Putting greens for golf, a canteen serving food created by a celebrity chef, and iPads for all kindergarten pupils are among the unique features of Stamford American International School's new campus. The school in Upper Serangoon which bills itself as "the most advanced school in the region" moved to its new $300 million campus last month. This is the largest investment in an educational facility in the kindergarten to pre-university category anywhere in the Asia-Pacific region.
"It's certainly a project that looked very, very carefully at students' needs. "The design of this campus meets the needs of the 21st century, said the school's superintendent, Mr. Malcolm Kay, during a media tour of the campus yesterday. There are interactive learning classrooms, where guest lecturers and teachers from around the world can interact with students through video conferencing. The school also has top-level sporting facilities. These include two swimming pools, a multi-purpose field for American football, rugby and football, as well as a golfing excellence center with putting greens and computer swing analysis.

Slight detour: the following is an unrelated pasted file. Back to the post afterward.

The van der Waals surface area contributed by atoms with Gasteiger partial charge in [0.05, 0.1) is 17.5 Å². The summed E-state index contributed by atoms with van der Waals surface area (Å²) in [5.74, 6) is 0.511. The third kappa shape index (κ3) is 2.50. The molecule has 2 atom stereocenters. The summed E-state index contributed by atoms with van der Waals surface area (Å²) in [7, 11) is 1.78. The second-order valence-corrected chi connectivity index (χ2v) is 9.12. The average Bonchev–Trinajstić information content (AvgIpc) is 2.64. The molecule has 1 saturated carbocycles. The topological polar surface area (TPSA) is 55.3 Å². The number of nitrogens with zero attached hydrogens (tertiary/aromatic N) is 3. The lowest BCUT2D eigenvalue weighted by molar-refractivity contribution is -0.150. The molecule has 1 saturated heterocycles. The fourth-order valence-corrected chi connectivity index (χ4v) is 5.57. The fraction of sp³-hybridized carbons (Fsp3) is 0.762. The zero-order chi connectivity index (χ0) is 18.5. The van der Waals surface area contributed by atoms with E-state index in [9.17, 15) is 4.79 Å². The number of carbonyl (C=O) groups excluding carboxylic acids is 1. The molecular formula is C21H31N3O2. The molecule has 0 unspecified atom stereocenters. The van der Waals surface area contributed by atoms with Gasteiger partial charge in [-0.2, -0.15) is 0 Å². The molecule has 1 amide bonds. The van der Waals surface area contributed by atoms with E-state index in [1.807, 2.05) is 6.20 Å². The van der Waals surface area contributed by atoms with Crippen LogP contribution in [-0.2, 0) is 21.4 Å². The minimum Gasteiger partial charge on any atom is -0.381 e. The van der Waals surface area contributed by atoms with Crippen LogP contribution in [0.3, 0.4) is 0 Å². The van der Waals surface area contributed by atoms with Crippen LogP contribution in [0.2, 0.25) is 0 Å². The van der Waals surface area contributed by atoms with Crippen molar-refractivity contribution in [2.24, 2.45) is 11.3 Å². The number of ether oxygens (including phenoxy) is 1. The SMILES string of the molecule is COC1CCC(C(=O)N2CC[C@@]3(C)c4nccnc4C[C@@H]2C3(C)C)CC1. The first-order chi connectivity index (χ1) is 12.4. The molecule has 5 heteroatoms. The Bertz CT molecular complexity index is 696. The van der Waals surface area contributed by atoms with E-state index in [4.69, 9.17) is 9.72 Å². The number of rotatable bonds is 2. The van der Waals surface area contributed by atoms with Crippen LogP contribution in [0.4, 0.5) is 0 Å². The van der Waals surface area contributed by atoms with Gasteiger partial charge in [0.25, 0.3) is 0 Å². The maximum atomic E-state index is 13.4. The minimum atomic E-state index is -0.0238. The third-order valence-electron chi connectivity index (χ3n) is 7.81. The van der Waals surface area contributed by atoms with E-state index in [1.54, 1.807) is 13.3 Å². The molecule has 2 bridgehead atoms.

Celebrity chef Emmanuel Stroobant, who owns fine-dining French restaurant Saint Pierre, created the menu for the school's canteen. Students will be able to pay with a "cashless wristband" that has been pre-loaded with money by their parents, and which also contains their identification and allergy information. Tapping the wristband on a sensor in the tafeteria deducts the relevant amount for each meal. A cafe for parents - also by chef Stroobant - is located beside the students' cafeteria. The school offers the International Baccalaureate program as well as the American Advanced Placement diploma course. Tuition fees are about $30,000 a year. One satisfied parent is Mrs Marla Erickson, 45. Her two children - aged four and six - are enrolled at the school in kindergarten and first grade respectively. She said she was "thoroughly amazed" when she saw the campus. "The students have everything at their disposal. I like that even in a traditional classroom environment, they still have space to grow and move around," she said.